Back to Journals » Neuropsychiatric Disease and Treatment » Volume 13

Levodopa-responsive depression associated with corticobasal degeneration: a case report

Authors Tarakita N, Nishijima H, Yasui-Furukori N

Received 10 March 2017

Accepted for publication 31 March 2017

Published 18 April 2017 Volume 2017:13 Pages 1107—1110

DOI https://doi.org/10.2147/NDT.S136706

Checked for plagiarism Yes

Review by Single-blind

Peer reviewers approved by Prof. Dr. Roumen Kirov

Peer reviewer comments 2

Editor who approved publication: Dr Taro Kishi


Natsumi Tarakita,1 Haruo Nishijima,2 Norio Yasui-Furukori1

1Department of Neuropsychiatry, Graduate School of Medicine, Hirosaki University, Hirosaki, 2Department of Neurology, Aomori Prefectural Central Hospital, Aomori, Japan

Abstract: A 60-year-old female was treated for depression with the antidepressant paroxetine for 13 years. The patient had experienced clumsiness and mild rigidity in the left hand, and had agraphia and mild subjective memory complaints for 3 years prior to admission in our hospital. She experienced exacerbated depression that included worsened depressive mood, lowered motivation, and suicidal ideation without precipitating stressful life events for 2 years prior to admission, and although she had continued taking the antidepressant, these symptoms were not ameliorated by increasing the dose of paroxetine. Following the development of myoclonus and pain in her left arm, we performed magnetic resonance imaging of her head, that revealed diffuse atrophy and right parietal lobe atrophy. The patient was ultimately diagnosed with corticobasal degeneration (CBD). Her left arm myoclonus and depression improved following levodopa administration. Therefore, we concluded that the recurrent depression may have been induced by CBD.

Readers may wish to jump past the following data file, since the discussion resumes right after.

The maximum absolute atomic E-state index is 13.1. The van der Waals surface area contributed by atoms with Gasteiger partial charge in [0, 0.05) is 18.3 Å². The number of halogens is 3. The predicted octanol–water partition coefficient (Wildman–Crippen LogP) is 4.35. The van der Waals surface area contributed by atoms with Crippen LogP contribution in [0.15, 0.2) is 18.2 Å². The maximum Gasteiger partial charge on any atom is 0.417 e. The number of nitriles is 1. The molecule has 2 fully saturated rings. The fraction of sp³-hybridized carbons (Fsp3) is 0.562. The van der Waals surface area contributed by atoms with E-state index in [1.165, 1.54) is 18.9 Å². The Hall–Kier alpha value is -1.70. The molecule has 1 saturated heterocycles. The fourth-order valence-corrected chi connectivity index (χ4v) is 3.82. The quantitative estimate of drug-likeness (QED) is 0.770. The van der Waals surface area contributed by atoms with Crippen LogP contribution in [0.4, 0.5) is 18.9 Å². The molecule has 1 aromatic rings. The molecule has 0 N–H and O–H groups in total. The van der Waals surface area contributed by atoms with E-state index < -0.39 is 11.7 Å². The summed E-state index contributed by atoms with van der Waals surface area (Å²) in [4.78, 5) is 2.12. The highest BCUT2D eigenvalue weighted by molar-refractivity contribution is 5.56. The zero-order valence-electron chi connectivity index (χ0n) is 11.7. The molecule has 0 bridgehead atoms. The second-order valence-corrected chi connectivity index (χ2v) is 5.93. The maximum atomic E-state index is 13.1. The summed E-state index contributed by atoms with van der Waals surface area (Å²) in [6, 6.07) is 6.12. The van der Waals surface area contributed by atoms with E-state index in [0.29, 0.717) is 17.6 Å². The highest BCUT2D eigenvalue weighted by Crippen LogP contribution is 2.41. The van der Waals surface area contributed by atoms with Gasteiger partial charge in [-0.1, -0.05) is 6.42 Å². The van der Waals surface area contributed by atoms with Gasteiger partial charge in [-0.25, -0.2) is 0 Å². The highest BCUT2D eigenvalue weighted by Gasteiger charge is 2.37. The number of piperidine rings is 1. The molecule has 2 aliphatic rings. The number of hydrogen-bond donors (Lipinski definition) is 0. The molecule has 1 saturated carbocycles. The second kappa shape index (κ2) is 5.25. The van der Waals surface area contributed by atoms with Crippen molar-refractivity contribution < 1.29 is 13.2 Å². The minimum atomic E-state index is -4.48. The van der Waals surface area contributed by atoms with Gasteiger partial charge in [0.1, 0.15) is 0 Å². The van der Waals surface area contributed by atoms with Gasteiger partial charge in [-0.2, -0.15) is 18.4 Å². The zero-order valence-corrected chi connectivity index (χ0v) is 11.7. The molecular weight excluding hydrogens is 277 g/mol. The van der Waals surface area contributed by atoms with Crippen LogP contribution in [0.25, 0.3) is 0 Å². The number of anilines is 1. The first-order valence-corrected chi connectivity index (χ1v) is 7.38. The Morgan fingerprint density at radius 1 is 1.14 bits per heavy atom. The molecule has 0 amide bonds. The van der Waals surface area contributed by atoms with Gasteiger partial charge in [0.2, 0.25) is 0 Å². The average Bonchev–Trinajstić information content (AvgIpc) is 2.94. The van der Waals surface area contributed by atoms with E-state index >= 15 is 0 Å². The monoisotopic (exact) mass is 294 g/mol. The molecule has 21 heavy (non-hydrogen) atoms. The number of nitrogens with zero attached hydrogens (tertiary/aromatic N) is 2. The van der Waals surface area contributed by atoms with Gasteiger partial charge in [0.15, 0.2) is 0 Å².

Keywords: corticobasal degeneration, depression, cognitive decline

Creative Commons License This work is published and licensed by Dove Medical Press Limited. The full terms of this license are available at https://www.dovepress.com/terms.php and incorporate the Creative Commons Attribution - Non Commercial (unported, v3.0) License. By accessing the work you hereby accept the Terms. Non-commercial uses of the work are permitted without any further permission from Dove Medical Press Limited, provided the work is properly attributed. For permission for commercial use of this work, please see paragraphs 4.2 and 5 of our Terms.

Download Article [PDF]  View Full Text [HTML][Machine readable]